The ability to restore deleted items is one of my favourite features, as there are admittedly a few occasions where I’m sure we can all agree, emails are accidently deleted, or banished with a lack of importance, only for the actual importance to resurge a couple of days later. All is lost – no longer. With a handy folder which stores all of your deleted messages, it has never been so simple to retrieve any information which was previously deleted, as and when required. Don’t worry if you do intend to delete that spam email for ever, there is an option to permanently delete any unwanted items – but once it’s gone it’s gone.

Creating Rules

A Rule is an action that Microsoft Outlook takes automatically on an arriving message, and you can set your own rules and choose the conditions and actions by using the Rules Wizard.

Rules are a fantastic thing (in most cases) particularly when you receive an enormous amount of email traffic! When e-shots are sent out, either centrally or from individuals, they would often include a “reply” button that auto-generated an email heading – I’m sure you’ve all seen this kind of thing before. Now when you’re the lucky person whose email address is shared with the thousands of people on a database with a subject along the lines of… “Get involved in…” which was supposed to be slightly rhetorical, the responses can get a little hard to manage. With Rules, you can set a subject for example that was the same as the auto-response in the email. You can then send all of these emails to a designated folder to come back to when you’re next in the office, rather than setting your iPhone into overdrive over the weekend.

Import Social Media Contacts and Export Outlook data file

In the social world we live in, Outlook’s greatest feature update is the ability to import and sync your social media contacts. Whilst you may want to be careful with your privacy settings, and the exact platforms you integrate, this new tool is useful for meeting with associates, and putting that all so important name to a face. It’s also a quick way to familiarise yourself with what is happening in their world at the moment, giving you great insight if you have a role where CHECK buying-signals is of interest.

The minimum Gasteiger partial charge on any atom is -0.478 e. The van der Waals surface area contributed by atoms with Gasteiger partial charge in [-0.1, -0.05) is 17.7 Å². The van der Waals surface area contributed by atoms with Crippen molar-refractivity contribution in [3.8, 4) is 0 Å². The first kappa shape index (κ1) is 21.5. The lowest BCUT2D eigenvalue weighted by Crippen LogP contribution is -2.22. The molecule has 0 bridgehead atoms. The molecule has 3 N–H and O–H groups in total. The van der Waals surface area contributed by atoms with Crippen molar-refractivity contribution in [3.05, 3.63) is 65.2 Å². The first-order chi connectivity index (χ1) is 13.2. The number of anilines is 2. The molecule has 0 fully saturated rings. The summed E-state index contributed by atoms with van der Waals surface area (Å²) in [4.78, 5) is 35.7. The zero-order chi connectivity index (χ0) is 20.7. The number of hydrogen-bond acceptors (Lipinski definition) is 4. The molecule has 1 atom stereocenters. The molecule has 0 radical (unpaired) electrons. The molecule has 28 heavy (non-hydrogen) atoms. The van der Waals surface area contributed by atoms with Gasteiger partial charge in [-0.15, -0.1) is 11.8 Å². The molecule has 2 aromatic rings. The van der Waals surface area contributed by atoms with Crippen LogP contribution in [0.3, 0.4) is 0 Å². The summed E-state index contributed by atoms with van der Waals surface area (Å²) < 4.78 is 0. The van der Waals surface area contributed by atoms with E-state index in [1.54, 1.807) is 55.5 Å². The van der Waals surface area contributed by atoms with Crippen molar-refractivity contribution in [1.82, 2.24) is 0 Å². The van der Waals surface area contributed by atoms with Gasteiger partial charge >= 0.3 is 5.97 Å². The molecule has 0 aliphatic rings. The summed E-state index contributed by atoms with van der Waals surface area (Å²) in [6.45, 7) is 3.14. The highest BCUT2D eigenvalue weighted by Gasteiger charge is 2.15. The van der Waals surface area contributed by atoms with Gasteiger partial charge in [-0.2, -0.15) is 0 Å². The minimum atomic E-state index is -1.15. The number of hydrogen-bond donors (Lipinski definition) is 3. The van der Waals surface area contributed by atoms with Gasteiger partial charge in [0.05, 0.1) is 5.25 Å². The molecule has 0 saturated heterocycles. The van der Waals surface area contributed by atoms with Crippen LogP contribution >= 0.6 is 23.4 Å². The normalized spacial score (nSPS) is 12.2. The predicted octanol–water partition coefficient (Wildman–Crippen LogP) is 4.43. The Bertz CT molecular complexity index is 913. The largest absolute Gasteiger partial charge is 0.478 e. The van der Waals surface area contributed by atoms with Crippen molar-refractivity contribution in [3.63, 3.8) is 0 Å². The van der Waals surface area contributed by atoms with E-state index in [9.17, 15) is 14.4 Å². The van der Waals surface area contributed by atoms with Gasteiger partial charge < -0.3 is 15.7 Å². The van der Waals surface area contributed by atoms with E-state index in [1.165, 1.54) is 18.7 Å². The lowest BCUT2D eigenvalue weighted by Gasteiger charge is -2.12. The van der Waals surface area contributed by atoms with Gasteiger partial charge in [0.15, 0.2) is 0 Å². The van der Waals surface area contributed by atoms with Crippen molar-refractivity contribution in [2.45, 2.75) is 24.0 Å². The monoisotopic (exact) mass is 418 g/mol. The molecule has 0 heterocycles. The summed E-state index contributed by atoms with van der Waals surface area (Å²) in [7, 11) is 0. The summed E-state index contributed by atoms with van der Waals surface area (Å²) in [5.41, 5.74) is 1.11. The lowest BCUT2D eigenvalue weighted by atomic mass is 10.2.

Attachment Reminder

I’m sure you’ll agree, we’ve all had those scenarios where our fingers work faster than our brains, and that “oh so important” attachment, around which your entire email was based, is consequently missed off. Even worse when the carefully constructed email is heading off to a number of Chief-execs… Well, fear not. Outlook (only the 2013 version I’m afraid) will send a notification, stopping your message in its tracks and flagging that there may be an attachment missing.
Whether it’s simply filing your contacts in a more accessible and organised folder, or creating Rules for emails you are sending, Microsoft Outlook and the 2013 version is guaranteed to help enhance the functionality of your emails and schedule/calendar, and make some tasks just that bit more manageable and less daunting.

Who would have thought your Outlook for 2014 would revolve around 2013?

For more information on Outlook courses, please visit: www.pitman-training.com/Courses/microsoft-office-training/microsoft-outlook.

Claire Lister is the former Owner of Pitman Training Group (www.pitman-training.com). Pitman is a market leader in the PA and secretarial training industry, delivering exceptional results for tens of thousands of students each year. Pitman also provide ... (Read More)